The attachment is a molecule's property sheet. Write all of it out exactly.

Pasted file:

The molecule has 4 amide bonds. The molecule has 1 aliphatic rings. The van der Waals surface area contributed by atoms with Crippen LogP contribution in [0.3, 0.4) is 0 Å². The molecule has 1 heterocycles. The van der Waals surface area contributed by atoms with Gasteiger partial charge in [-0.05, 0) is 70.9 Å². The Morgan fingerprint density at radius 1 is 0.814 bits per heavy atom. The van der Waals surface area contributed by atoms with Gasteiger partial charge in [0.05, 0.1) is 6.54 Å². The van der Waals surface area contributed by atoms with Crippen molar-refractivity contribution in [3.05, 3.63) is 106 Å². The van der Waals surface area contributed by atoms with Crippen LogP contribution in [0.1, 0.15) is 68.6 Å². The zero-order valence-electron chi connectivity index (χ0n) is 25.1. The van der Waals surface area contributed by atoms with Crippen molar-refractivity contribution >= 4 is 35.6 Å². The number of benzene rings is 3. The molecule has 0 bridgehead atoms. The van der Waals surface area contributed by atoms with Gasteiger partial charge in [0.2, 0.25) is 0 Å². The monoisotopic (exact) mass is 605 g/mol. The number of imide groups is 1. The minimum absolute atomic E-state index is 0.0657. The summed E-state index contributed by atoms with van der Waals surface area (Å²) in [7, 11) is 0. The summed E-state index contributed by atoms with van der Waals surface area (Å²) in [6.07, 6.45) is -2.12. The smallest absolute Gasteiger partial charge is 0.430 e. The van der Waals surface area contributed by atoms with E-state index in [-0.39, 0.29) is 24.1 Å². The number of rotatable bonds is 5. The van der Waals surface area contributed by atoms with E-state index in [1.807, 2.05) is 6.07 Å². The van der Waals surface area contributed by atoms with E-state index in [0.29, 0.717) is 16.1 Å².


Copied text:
The molecule has 4 amide bonds. The molecule has 1 aliphatic rings. The van der Waals surface area contributed by atoms with Crippen LogP contribution in [0.3, 0.4) is 0 Å². The molecule has 1 heterocycles. The van der Waals surface area contributed by atoms with Gasteiger partial charge in [-0.05, 0) is 70.9 Å². The Morgan fingerprint density at radius 1 is 0.814 bits per heavy atom. The van der Waals surface area contributed by atoms with Gasteiger partial charge in [0.05, 0.1) is 6.54 Å². The van der Waals surface area contributed by atoms with Crippen molar-refractivity contribution in [3.05, 3.63) is 106 Å². The van der Waals surface area contributed by atoms with Crippen LogP contribution in [0.1, 0.15) is 68.6 Å². The zero-order valence-electron chi connectivity index (χ0n) is 25.1. The van der Waals surface area contributed by atoms with Crippen molar-refractivity contribution >= 4 is 35.6 Å². The number of benzene rings is 3. The molecule has 0 bridgehead atoms. The van der Waals surface area contributed by atoms with Gasteiger partial charge in [0.2, 0.25) is 0 Å². The monoisotopic (exact) mass is 605 g/mol. The number of imide groups is 1. The minimum absolute atomic E-state index is 0.0657. The summed E-state index contributed by atoms with van der Waals surface area (Å²) in [7, 11) is 0. The summed E-state index contributed by atoms with van der Waals surface area (Å²) in [6.07, 6.45) is -2.12. The smallest absolute Gasteiger partial charge is 0.430 e. The van der Waals surface area contributed by atoms with E-state index in [-0.39, 0.29) is 24.1 Å². The number of rotatable bonds is 5. The van der Waals surface area contributed by atoms with E-state index in [1.807, 2.05) is 6.07 Å². The van der Waals surface area contributed by atoms with E-state index in [0.29, 0.717) is 16.1 Å².